National Opening Keynote

September 15, 4:30 p.m. ET

Al Sharpton

Rise Up (Hanover Square, Sept.)

Sharpton will be interviewed by Ramunda Young, co-owner of MahoganyBooks in Washington, D.C.

Open only to booksellers.

New Voices New Rooms


September 21–25

● SIBA and NAIBA’s first joint fall show promises to be very full. with four tracks of programming—education, author events, publishers, and networking. The show kicks off on Monday morning with a children’s breakfast with author Tami Charles and illustrator Bryan Collier talking about their latest book, All Because You Matter (Orchard), and closes on Friday afternoon with a social-distancing-friendly drinks gathering titled “Meet Me in the Bar!”

● In addition to preserving regional favorites like NAIBA’s owners, children’s booksellers, store managers, and events managers retreats, New Voices will include sessions on press kits and hosting virtual events as part of NAIBA’s newly introduced Professional Booksellers Certification program. Attendees at these sessions will receive credit toward their certificate.

● “It’s going to be really wonderful for booksellers to see what booksellers outside their region are doing well, so they can share resources,” says SIBA head Linda-Marie Barrett. “And if there’s any way we can add intimacy, connection, and community into a virtual event, we’re going to make that happen.” Those connections can be made at roundtables, coordinated via breakout rooms, on timely topics such as media training, subscription services, gift bundling, and additional sources of income. Other educational sessions designed to generate conversation include ones on emergency planning, employee handbooks, and preorder campaigns. Several sessions in particular speak to what’s on many booksellers’ minds: inventory management, Q4 strategies during the pandemic and beyond, and making bookstores and workplaces welcoming to all.

● For Zoom events, NAIBA executive director Eileen Dengler has found that four authors are the optimum number, even though her in-person shows frequently bring together many more. Author events this year will also be organized around themes, including ones on spring titles that may have gotten lost in the Covid shuffle, and on stories of the immigrant experience with Ayad Akhtar (Homeland Elegies, Little, Brown), Maria Hinojosa (Once I Was You, S&S), and Gabriela Garcia (Of Women and Salt, Flatiron). The History and Herstory event features Beth Kephart (Wife/Daughter/Self, Forest Avenue) and Kimberly Jones (How We Can Win, Holt), and the Look Who’s in Town lineup includes Jenny Lawson (Broken (in the Best Possible Way), Holt), Helen Macdonald (Vesper Flights, Grove), and Naomi Klein (How to Change Everything, S&S).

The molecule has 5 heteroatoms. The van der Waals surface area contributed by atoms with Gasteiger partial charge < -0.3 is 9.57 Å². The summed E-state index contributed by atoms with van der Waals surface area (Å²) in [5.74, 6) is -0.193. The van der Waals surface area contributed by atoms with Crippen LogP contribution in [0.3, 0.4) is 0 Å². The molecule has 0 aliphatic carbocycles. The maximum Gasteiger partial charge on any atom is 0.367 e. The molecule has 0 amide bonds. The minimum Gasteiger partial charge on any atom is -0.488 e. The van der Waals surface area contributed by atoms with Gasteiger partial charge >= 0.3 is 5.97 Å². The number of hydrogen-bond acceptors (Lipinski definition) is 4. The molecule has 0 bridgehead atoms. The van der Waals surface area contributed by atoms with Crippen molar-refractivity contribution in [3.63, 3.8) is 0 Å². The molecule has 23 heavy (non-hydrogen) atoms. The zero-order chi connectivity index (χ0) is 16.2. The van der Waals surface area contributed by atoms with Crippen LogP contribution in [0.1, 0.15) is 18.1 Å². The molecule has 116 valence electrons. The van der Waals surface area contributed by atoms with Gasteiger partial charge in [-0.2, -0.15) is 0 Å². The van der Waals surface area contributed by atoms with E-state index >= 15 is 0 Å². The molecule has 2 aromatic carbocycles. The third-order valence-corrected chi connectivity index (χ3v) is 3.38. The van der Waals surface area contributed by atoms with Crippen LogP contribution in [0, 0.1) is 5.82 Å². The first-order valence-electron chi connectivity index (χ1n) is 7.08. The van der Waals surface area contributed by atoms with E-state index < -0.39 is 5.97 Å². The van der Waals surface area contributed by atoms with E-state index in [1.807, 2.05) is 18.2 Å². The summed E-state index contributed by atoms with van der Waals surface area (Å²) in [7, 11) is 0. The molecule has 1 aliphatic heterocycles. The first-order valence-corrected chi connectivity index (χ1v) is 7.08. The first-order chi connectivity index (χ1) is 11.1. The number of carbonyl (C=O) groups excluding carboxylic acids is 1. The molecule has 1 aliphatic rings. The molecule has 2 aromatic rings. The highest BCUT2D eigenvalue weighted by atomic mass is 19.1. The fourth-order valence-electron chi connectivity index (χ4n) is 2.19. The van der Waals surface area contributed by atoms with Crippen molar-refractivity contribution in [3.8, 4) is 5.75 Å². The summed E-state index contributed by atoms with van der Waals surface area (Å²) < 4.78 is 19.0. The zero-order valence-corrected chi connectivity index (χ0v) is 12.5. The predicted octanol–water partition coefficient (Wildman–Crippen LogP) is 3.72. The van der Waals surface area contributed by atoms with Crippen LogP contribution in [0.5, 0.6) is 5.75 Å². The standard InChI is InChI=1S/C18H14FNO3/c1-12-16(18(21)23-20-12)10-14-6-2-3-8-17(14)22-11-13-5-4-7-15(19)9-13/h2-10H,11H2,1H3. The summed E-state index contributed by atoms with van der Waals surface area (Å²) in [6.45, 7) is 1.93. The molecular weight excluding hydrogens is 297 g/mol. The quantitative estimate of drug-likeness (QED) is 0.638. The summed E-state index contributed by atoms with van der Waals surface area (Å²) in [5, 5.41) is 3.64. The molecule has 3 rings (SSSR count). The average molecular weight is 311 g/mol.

● There are plenty of children-focused events set. New Voices is packed with children’s author and illustrator programming, including a story time with Matt Phelan (Turtle Walk, Greenwillow), Micol Ostow (Sullivan, Who Is Always Too Loud!, with Brian Biggs, Roaring Brook), Yesenia Moises (Stella’s Stellar Hair, Imprint), and Susan Verde (I Am One, with Peter H. Reynolds, Abrams). There’s even a GraphixCon with Shannon Wright (the first book in the Twins series, with Varian Johnson), Maria Scrivan (the Nat Enough series), Gale Galligan (Ann M. Martin’s The Baby-Sitters Club graphic novels), and Chris Grine (the first books in the Animorphs graphic novel series). And for those looking for chilling bedtime stories, Amy Blackthorn (Blackthorn’s Botanical Brews, Weiser) will appear with Darcy Coates (Silence in the Shadows, Poisoned Pen) and Lorien Lawrence (The Stitchers, Abrams) in Scary, Scary Night.

NEIBA Fall Conference

September 21–25

● The Black Lives Matter movement resonated with booksellers throughout New England—and especially with NEIBA executive director Beth Ineson, who has put together an especially diverse slate of authors. Among the highlights are an opening keynote with Angie Thomas (Concrete Rose, Balzer + Bray); an event with playwright Quiara Alegria Hudes (My Broken Language: A Memoir, One World) in conversation with her editor, Chris Jackson; and an author breakfast that includes speculative fiction writer Rebecca Roanhorse (Black Sun, Saga), Pulitzer Prize–winning novelist Viet Thanh Nguyen (The Committed, Grove), Kaitlyn Greenidge (Libertie, Algonquin), and Ruth Ware (One by One, Scout). Chris Gardner (Permission to Dream, Amistad) will give the closing keynote. The show will also feature the NEIBA Reading Challenge, a region-wide effort to get booksellers and their customers to expand the literary canon, to be led by initiative founder Audrey Huang of Belmont Books in Belmont, Mass.